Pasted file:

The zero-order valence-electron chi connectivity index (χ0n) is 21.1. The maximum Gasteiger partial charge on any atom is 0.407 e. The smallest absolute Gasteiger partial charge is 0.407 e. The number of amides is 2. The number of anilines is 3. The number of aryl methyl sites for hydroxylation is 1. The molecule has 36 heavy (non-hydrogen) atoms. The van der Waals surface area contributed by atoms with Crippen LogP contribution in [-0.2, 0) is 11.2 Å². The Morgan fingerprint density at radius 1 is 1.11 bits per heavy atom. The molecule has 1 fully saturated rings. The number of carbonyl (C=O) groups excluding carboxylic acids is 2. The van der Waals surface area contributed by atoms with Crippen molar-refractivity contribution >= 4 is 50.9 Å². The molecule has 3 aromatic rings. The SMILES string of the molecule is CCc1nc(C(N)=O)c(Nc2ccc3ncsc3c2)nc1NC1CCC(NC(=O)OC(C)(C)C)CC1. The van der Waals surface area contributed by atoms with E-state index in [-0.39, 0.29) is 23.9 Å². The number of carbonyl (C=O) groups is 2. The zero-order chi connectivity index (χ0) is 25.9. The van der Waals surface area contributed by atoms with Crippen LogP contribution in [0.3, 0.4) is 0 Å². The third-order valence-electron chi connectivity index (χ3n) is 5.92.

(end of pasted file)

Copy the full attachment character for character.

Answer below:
The zero-order valence-electron chi connectivity index (χ0n) is 21.1. The maximum Gasteiger partial charge on any atom is 0.407 e. The smallest absolute Gasteiger partial charge is 0.407 e. The number of amides is 2. The number of anilines is 3. The number of aryl methyl sites for hydroxylation is 1. The molecule has 36 heavy (non-hydrogen) atoms. The van der Waals surface area contributed by atoms with Crippen LogP contribution in [-0.2, 0) is 11.2 Å². The Morgan fingerprint density at radius 1 is 1.11 bits per heavy atom. The molecule has 1 fully saturated rings. The number of carbonyl (C=O) groups excluding carboxylic acids is 2. The van der Waals surface area contributed by atoms with Crippen molar-refractivity contribution >= 4 is 50.9 Å². The molecule has 3 aromatic rings. The SMILES string of the molecule is CCc1nc(C(N)=O)c(Nc2ccc3ncsc3c2)nc1NC1CCC(NC(=O)OC(C)(C)C)CC1. The van der Waals surface area contributed by atoms with E-state index in [-0.39, 0.29) is 23.9 Å². The number of carbonyl (C=O) groups is 2. The zero-order chi connectivity index (χ0) is 25.9. The van der Waals surface area contributed by atoms with Crippen LogP contribution in [0.3, 0.4) is 0 Å². The third-order valence-electron chi connectivity index (χ3n) is 5.92.